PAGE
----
Unless of course you are saying that the lives of the two killed connected to this case are worth more than catholic and protestant civilians in the north, republicans in the south killed by the state, or othe security forces killed in the North.

  • Eoin O’Donnell

    Bic is happy to run amok in this State when he chooses. The law didn’t seem to bother him too much when he kidnapped Don Tidey ( my God what a Republican hero), but now when it suits him he engages and uses the legal system in the hope of getting off. Cowardly.

  • Reader

    andy: He should lie down prostrate and accept whatevger the prosecution determine.
    It looks as though the people suggesting there should be no defence are matched by the people suggesting there should be no prosecution. Of course, both lots are wrong.

  • the oak grove

    hi, can some tell me how to post a topic for discussion?

  • mick cant talk

    To the oak grove. Thats easy belong to one or the other group of political morons who post with such insight and intelligence on here.Very important is to pretend to care pretend to care about the ordinary voter when you really couldnt give a flying fuk weather his oul nan has an outside loo or not.Now also its important to have an elenwe in the barn be able to do percentages and talk endless drivel and realy believe that your opinion is the one that matters most.Oh and never get bogged down in what the little man or woman or child really needs.

  • Andy, it was my understanding that when the Irish government of the time was concerned about the possibility of a ‘socialist revolution’ sweeping away the southern administration it acted to remove the then socialist leadership of the IRA.

    Part of the deal with those that went on to form the PRM was that there would be no attacks on the Garda or the IDF. This could explain why McFarlane is being pursued in much the same way that the killers of Garda McCabe were. Think of it as a manifestation of nimbyism.

  • Nevin

    You may have a point, so why would Ahern concede to pressure from the Garda Siochana? What else may they have in their cupboard and about whom, and who is guarding the Gards.

  • Andy

    Nevin
    you may indeed have a point. However at that point in time there would have been sufficent involvement in anti-republican activity from the Guards (“pursuing their lawful duties” in some eyes – “heavy-squad” style beatings & giving info to British Military intelligence in others eyes) to render such an agreement invalid.

    At the risk of going a bit off-topic, I take it they arent pursuing any of the loyalist bombers or gunment who hit the republic over the period of t”the troubles”? I can’t seem to recall any convictions relating to that activity in the first place either.

    Reader – am I to take it that you think there should be a prosecution? If so – on what grounds?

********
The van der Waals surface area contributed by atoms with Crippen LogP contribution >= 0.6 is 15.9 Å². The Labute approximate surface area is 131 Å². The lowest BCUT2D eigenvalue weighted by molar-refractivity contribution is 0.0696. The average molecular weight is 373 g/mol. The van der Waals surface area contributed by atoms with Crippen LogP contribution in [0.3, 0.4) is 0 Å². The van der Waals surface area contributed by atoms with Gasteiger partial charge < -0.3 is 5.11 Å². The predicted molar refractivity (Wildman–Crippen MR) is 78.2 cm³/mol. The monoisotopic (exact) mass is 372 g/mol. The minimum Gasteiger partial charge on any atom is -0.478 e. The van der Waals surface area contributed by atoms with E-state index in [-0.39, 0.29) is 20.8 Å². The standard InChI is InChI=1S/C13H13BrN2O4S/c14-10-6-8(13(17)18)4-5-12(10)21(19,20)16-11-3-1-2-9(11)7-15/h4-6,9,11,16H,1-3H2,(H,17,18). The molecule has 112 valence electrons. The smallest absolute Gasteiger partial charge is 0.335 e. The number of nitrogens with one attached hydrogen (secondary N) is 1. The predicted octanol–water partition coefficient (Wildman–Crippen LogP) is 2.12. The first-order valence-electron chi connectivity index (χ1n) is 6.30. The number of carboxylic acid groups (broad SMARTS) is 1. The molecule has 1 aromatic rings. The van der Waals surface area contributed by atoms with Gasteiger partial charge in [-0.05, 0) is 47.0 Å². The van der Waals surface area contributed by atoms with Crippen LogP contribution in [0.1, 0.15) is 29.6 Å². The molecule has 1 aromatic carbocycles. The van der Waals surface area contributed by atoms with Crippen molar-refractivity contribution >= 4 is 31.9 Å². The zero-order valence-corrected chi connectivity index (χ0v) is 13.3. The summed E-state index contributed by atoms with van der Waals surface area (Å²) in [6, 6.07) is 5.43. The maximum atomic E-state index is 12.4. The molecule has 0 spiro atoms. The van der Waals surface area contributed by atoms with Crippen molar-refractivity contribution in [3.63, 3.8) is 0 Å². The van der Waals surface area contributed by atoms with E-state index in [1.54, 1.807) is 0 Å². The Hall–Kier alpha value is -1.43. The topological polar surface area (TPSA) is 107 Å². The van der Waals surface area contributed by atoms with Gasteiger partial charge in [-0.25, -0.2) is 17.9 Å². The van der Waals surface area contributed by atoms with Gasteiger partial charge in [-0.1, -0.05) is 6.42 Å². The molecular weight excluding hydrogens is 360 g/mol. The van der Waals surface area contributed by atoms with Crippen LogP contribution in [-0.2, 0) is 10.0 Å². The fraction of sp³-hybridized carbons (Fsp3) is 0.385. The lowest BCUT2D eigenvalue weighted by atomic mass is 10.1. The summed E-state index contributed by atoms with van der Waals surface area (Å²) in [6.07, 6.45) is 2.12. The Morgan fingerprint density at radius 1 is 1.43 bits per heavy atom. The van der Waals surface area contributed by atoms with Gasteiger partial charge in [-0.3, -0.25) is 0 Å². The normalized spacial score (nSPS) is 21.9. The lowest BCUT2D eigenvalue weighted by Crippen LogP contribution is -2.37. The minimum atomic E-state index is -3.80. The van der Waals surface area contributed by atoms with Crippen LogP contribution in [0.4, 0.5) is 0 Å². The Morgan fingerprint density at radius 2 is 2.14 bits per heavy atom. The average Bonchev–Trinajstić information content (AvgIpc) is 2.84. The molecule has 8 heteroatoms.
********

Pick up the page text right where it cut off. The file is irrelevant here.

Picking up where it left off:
That’s a genuine question btw – you seem to be a voice of reason here…

    Regardless of that though your last line is sound – the “nimbyism” bit.

    I love the bit about using the courts as cowardly. Truly, absolutely hilarious.

  • andy

    sorry the nimby bit was obviously refeering to Nevins post. apologies

  • Reader

    Andy: Reader – am I to take it that you think there should be a prosecution? If so – on what grounds?
    On the grounds that there seems to be enough evidence connecting the accused to the crime to at least have a trial. Isn’t that the universal rule – and shouldn’t it be the rule? Do we at least agree that there was a crime?

  • andy

    Reader
    yes – I do agree it was a crime!
    Not sure if the universal rule applies in a context of widescale pardons/ releases from prison/ not pursuing a lot of other prosecutable offences?
    ie it is not an universal rule in this political /. geographical situation.

  • “why would Ahern concede to pressure from the Garda Siochana”

    I would view it as a political decision, Andy, not a policing one. We often blame senior police officers here for decisions, some of which were taken at a political level. At the time of the parades dispute in Portadown in 1996 the Chief Constable carried the can for a decision that was essentially taken by the Irish government and rubber-stamped by London.

  • joeCanuck

    The oak grove:

    Email Mick and suggest your topic.

    News, tips or crits here: mick.fealty -at- gmail.com (change “-at-” to “@”)

  • An Amateur Anthropologist

    Granni Trixi writes “Do we see a pattern emerging as part of a Republican strategy to rewrite history? (eg as well as this case,currently we have Danny Morrison’s appeal against his conviction)?”

    I love the way that when two individual republicans do something vaguely similar, it’s all part of a shadowy new republican strategy to do something utterly ghastly.

  • Reader

    andy: Not sure if the universal rule applies in a context of widescale pardons/ releases from prison/ not pursuing a lot of other prosecutable offences?
    The Early Release Scheme for terrorists that was agreed as a part of the GFA was bad enough. (and I voted for the GFA as a package and would do so again)
    But I certainly don’t think the Governments and justice systems should be giving out freebie “Get Out Of Jail Free” cards on top of the original deal. After all, the early release scheme applied to people who had been convicted, had done some time, and were released under a special licence which can be revoked. If BMcF is convicted, I hope that he will get a tick against all three of those boxes.
    And my feelings on this issue are replicated for every combination of victim and perpetrator.